Disaster Preparedness in Selected Hospitals of Western Ethiopia and Risk Perceptions of Their Authorities

Ashenafi Habte Woyessa, Misganu Teshome, Befirdu Mulatu, Muktar Abadiga, Nesru Hiko, Burtukan Kebede

Research output: Contribution to journalArticlepeer-review

12 Citations (Scopus)
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Purpose: Despite the fact that hospitals are always at a high risk of disasters, the preparedness status in many of the Ethiopian hospitals is not well recognized. It is with this research gap in mind that this study motivated the authors to assess disaster preparedness level in selected hospitals of the western part of Ethiopia and their authorities’ risk perceptions.
Methods: This was a facility-based study conducted by using mixed qualitative and quantitative research designs among selected hospitals of western Ethiopia. While disaster and emergency readiness was evaluated using a modified World Health Organization observation check list. The key informant interview method was used to assess the disaster risk perception of the hospitals’ authorities in the study area.
Results: The overall level of emergency and disaster preparedness in the selected hospitals was weak with an average calculated preparedness score of 45.6%. The score of readiness in terms of disaster response and recovery planning was 33.3%. Moreover, we have not got a documented disaster plan in all of the hospitals and the hazard-specific response sub plans were also not consistently in place. Of prime concerns, this study has revealed that there was no patient evacuation plan in all of the selected hospitals. The human resource preparations of the hospitals were relatively better with an average readiness score of 60%. The study has found that no committee was responsible for emergency readiness at all of the sampled hospitals. The hospital authorities’ disaster risk perception was found to vary according to the type of calamities and this was from moderate to high level.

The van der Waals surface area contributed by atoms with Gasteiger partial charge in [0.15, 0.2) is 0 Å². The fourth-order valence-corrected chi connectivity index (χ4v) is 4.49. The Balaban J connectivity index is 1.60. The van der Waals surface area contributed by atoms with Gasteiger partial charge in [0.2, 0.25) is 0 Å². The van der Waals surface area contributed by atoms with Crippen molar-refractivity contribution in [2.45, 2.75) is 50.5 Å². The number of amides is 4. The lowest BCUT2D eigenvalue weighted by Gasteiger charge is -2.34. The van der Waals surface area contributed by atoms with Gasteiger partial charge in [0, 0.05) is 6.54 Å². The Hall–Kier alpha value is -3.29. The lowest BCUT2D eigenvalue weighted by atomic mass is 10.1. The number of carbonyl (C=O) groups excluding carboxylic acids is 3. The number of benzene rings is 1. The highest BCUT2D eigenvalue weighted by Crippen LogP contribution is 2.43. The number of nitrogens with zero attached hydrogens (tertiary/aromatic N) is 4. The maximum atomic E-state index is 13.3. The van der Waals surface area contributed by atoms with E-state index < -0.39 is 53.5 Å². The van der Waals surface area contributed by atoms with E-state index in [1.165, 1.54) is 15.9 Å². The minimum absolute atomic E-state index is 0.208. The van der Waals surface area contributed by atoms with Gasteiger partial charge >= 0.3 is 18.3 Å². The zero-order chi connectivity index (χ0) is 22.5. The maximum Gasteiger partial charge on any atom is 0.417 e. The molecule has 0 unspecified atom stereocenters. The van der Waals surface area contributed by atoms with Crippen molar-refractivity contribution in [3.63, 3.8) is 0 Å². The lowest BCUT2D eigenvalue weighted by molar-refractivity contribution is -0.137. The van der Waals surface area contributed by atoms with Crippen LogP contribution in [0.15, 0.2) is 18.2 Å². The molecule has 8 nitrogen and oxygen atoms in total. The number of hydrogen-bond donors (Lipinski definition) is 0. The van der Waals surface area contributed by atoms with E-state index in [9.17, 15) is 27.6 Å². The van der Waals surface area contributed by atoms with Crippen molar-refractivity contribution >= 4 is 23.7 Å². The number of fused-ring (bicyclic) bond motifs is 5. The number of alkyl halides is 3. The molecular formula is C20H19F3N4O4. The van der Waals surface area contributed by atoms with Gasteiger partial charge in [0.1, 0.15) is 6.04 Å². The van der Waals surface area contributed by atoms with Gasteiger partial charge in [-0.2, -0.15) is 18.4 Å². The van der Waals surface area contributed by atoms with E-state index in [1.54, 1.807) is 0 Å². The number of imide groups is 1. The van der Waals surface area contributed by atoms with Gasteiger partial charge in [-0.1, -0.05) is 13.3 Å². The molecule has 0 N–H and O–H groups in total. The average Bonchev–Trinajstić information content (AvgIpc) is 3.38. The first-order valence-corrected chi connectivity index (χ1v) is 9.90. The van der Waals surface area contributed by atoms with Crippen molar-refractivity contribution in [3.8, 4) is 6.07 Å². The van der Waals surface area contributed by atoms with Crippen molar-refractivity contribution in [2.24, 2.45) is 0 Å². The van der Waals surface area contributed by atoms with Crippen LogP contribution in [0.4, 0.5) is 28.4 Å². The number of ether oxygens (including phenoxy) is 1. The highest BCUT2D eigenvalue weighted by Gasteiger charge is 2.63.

Conclusion: This study concludes that although their authorities’ risk perception of disasters was high, the selected hospitals were ill-prepared for the potential disaster strikes in this study area.
Original languageEnglish
Pages (from-to)219—225
Number of pages7
JournalOpen Acess Emergency Medicine
Publication statusPublished - 8 Oct 2020
Externally publishedYes


  • Disaster
  • Emergency
  • Hospitals
  • Perception
  • Preparedness
  • Western Ethiopia


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